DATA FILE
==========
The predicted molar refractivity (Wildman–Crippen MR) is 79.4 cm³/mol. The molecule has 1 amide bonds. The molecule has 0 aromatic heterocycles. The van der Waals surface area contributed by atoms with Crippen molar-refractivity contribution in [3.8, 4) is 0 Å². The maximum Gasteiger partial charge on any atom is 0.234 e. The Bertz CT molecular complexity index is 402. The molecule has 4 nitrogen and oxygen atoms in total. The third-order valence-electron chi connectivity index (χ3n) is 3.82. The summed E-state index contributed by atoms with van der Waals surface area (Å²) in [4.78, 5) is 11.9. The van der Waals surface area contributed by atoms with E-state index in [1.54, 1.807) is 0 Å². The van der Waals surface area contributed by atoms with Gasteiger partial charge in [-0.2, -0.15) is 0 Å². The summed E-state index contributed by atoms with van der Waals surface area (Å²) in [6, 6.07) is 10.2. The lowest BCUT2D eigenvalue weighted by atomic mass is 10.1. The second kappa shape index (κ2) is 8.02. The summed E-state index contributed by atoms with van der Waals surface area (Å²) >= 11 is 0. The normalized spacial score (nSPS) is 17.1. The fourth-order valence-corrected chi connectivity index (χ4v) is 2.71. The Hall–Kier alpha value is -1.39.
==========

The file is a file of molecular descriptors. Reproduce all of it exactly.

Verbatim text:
The predicted molar refractivity (Wildman–Crippen MR) is 79.4 cm³/mol. The molecule has 1 amide bonds. The molecule has 0 aromatic heterocycles. The van der Waals surface area contributed by atoms with Crippen molar-refractivity contribution in [3.8, 4) is 0 Å². The maximum Gasteiger partial charge on any atom is 0.234 e. The Bertz CT molecular complexity index is 402. The molecule has 4 nitrogen and oxygen atoms in total. The third-order valence-electron chi connectivity index (χ3n) is 3.82. The summed E-state index contributed by atoms with van der Waals surface area (Å²) in [4.78, 5) is 11.9. The van der Waals surface area contributed by atoms with E-state index in [1.54, 1.807) is 0 Å². The van der Waals surface area contributed by atoms with Gasteiger partial charge in [-0.2, -0.15) is 0 Å². The summed E-state index contributed by atoms with van der Waals surface area (Å²) in [6, 6.07) is 10.2. The lowest BCUT2D eigenvalue weighted by atomic mass is 10.1. The second kappa shape index (κ2) is 8.02. The summed E-state index contributed by atoms with van der Waals surface area (Å²) >= 11 is 0. The normalized spacial score (nSPS) is 17.1. The fourth-order valence-corrected chi connectivity index (χ4v) is 2.71. The Hall–Kier alpha value is -1.39.